One of the little details I like about eating in Iceland is that the dairy products are fantastic. On our main visit to Iceland in 2012, we discovered Brynja in Akureyri, which serves up some most splendid and flavorful vanilla soft-serve that’s got a nice, earthy richness of flavor. And probably much to the chagrin of my doctor, most every breakfast had me eating Skyr or schmearing a good half-inch thick layer of Smjor (Iceland’s major brand of butter) over some rye bread. I’m told it’s from the cows eating grass grown on highly volcanic soil that gives the milk and dairy products a lot more flavor. So when we heard that over on the west side of town was a new-ish ice cream place that people were raving out, we had to just set out and find it. Thus, we found ourselves in a weird little industrial area just west of Reykjavik’s harbor, which consists of all sorts of little garage-like bays. Some of these are now art boutiques. A few are restaurants. And one held ice cream: Valdis.
Our next stop for refreshment during our layover in Reykjavik was one of the nicer beer bars to show up since our last visit: Mikkeller and Friends. An offshoot of the Danish brewer, it’s quite a nice little beer bar located right next to one of our other Reykjavik favorites, Grái Kötturinn (where we had breakfast that morning: Grái Kötturinn is a godsend for the international traveler arriving before most of Reykjavik wakes up). They’ve got a rather impressive beer list (indeed, including one of the very last kegs of Jack D’Or in existence, from the closed Pretty Thinks brewery in Somerville, MA), but for food, they recommend that you go downstairs and order a pizza from the pizza place with no name.
Those that have been following a while know that every year I try to go someplace interesting, somewhat obscure, and rather, well, offbeat for at least one vacation, like La Reunion or Iceland. Well, after a few years’ incubation, this summer we were finally able to work out the details and have a trip to the Faroe Islands (stay tuned for some reviews). But like a good number of the obscure travel destinations I’ve done, one doesn’t simply hop on a plane from Boston to Vagar (the airport of the Faroes). Only a few places (primarily Norway, Scotland, Denmark, and Iceland) even have flights to the Faroe Islands, so it’s necessary to take an intermediate stop. In our case, this meant a return trip to Reykjavik for an extended layover. Since our visit in 2012, the formerly obscure vacation destination of Iceland continues to be more popular, and as a result, Reykjavik’s tourist, and dining, scene, continues to evolve. Back when I wrote up my reviews in 2012, I was pretty much the English-language source of reviews for Iceland (and I still get a lot of traffic), but it’s definitely shown up on the radar for adventurous tourists. With that in mind, that’s how we found ourselves having beers and dining in a converted biscuit factory on the north side of Reykjavik: KEX.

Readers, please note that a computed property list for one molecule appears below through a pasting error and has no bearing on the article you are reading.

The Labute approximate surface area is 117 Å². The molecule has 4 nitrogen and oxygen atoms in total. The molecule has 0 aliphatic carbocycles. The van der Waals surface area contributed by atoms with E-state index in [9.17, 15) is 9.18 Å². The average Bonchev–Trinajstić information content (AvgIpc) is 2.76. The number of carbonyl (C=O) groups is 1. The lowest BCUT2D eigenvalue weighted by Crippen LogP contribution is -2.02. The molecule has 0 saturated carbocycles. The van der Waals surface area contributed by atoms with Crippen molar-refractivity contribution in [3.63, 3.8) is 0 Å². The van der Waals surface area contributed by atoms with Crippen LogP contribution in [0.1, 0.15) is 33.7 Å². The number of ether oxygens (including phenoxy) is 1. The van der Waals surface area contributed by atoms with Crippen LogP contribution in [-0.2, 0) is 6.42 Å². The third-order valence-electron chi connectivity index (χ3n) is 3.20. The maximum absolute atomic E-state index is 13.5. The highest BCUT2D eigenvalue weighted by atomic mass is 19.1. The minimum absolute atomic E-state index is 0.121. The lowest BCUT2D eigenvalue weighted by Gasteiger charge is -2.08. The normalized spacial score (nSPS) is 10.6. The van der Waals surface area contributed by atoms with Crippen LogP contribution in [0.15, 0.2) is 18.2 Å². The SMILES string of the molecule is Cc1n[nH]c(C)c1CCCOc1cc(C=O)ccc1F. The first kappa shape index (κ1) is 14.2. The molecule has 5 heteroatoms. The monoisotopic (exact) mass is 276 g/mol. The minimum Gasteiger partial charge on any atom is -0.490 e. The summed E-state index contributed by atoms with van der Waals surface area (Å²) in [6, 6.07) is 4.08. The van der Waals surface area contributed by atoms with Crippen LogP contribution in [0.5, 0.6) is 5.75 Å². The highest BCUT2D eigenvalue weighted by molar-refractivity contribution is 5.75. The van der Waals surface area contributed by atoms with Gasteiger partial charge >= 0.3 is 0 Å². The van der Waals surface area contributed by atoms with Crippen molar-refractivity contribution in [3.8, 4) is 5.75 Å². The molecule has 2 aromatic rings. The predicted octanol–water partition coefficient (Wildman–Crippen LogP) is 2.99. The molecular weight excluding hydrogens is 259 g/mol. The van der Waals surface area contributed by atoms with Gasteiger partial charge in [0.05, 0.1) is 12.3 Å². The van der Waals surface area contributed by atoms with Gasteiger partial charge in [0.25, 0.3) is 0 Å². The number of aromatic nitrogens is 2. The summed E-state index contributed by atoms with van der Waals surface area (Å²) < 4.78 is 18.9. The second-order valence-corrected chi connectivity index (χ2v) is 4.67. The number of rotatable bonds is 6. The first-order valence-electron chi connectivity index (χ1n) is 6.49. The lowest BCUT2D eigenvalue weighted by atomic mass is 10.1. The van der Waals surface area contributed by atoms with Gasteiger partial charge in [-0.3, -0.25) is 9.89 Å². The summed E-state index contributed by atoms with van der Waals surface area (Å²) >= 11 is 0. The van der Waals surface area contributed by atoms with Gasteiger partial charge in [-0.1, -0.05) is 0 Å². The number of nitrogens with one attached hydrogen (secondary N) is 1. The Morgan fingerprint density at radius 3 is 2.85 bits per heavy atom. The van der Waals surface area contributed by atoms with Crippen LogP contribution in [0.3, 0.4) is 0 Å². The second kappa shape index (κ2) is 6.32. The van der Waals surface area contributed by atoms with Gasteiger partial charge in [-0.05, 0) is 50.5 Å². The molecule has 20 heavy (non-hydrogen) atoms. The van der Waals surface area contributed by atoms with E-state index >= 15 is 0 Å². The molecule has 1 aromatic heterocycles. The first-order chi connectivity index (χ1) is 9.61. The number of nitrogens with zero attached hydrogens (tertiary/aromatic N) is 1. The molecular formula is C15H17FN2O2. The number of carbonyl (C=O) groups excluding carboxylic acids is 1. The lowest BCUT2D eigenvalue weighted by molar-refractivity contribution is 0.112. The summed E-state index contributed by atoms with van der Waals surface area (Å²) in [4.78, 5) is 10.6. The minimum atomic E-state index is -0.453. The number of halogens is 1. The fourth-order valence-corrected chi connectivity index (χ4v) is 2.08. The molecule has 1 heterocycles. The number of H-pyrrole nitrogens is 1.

Our last meal in Reykjavik was at the Reykjavik branch of Rub 23 (the original is in Akureyri). Rub 23 is basically an Asian Fusion place that pairs Icelandic ingredients with Asian ingredients (the name comes from several specialty rubs, their schtick is that you can pick your own combination of meat and rub). It’s a fairly trendy place, and one of the harder places to get into on a weekend in Reykjavik, but we managed to score a table, and opted for the tasting menu.
Our last full day in Iceland was mostly spent tooling around Reykjavik. In the morning, we spent most of our time in Reykjavik’s heated pool, Laugardalslaug, which was nice (but wasn’t conducive to cameras…) Afterward, we wandered around downtown again. One place we really wanted to check out was Noodle Station. Noodle Station is one of those places I didn’t find from reviews, or from people waiting in long lines, or from signage. Noodle Station is one of those places that we found purely from the smell. Located on Skolavordustigur just down from Hallgrimskirkja, we couldn’t miss Noodle Station on our first day in Reykjavik; they were prepping for the day, and the entire place smelled of star anise and wonderful soup broth. But that first day, we were never in that part of town when they were open. But now that we were back in Reykjavik, and it was lunchtime, we decided that this time we’d check out Noodle Station.